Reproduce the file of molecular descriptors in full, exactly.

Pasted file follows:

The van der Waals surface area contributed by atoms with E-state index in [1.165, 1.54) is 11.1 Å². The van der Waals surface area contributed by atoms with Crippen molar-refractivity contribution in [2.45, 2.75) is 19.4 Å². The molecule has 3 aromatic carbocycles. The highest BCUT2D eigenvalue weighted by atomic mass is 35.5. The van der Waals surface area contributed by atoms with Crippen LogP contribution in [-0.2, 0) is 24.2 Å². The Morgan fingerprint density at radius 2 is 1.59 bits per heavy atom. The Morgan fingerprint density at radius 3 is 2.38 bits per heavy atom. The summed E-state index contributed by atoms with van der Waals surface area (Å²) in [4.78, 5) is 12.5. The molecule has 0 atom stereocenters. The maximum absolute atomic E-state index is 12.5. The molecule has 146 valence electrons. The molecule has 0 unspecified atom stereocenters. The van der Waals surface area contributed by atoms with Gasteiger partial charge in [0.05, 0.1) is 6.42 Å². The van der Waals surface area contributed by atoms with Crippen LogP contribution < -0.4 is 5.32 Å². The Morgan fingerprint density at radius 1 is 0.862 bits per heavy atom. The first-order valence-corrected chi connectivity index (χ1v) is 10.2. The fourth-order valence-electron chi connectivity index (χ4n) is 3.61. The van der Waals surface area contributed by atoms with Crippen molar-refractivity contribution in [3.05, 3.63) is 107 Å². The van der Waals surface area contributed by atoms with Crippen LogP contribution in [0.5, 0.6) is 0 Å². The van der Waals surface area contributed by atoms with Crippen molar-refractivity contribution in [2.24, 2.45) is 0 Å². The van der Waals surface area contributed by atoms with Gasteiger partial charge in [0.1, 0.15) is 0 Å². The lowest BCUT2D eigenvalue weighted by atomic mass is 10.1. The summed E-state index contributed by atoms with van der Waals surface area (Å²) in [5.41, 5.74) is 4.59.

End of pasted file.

The van der Waals surface area contributed by atoms with E-state index in [1.165, 1.54) is 11.1 Å². The van der Waals surface area contributed by atoms with Crippen molar-refractivity contribution in [2.45, 2.75) is 19.4 Å². The molecule has 3 aromatic carbocycles. The highest BCUT2D eigenvalue weighted by atomic mass is 35.5. The van der Waals surface area contributed by atoms with Crippen LogP contribution in [-0.2, 0) is 24.2 Å². The Morgan fingerprint density at radius 2 is 1.59 bits per heavy atom. The Morgan fingerprint density at radius 3 is 2.38 bits per heavy atom. The summed E-state index contributed by atoms with van der Waals surface area (Å²) in [4.78, 5) is 12.5. The molecule has 0 atom stereocenters. The maximum absolute atomic E-state index is 12.5. The molecule has 146 valence electrons. The molecule has 0 unspecified atom stereocenters. The van der Waals surface area contributed by atoms with Gasteiger partial charge in [0.05, 0.1) is 6.42 Å². The van der Waals surface area contributed by atoms with Crippen LogP contribution < -0.4 is 5.32 Å². The Morgan fingerprint density at radius 1 is 0.862 bits per heavy atom. The first-order valence-corrected chi connectivity index (χ1v) is 10.2. The fourth-order valence-electron chi connectivity index (χ4n) is 3.61. The van der Waals surface area contributed by atoms with Crippen molar-refractivity contribution in [3.05, 3.63) is 107 Å². The van der Waals surface area contributed by atoms with Crippen LogP contribution in [0.5, 0.6) is 0 Å². The van der Waals surface area contributed by atoms with Crippen molar-refractivity contribution in [2.24, 2.45) is 0 Å². The van der Waals surface area contributed by atoms with Gasteiger partial charge in [0.1, 0.15) is 0 Å². The lowest BCUT2D eigenvalue weighted by atomic mass is 10.1. The summed E-state index contributed by atoms with van der Waals surface area (Å²) in [5.41, 5.74) is 4.59.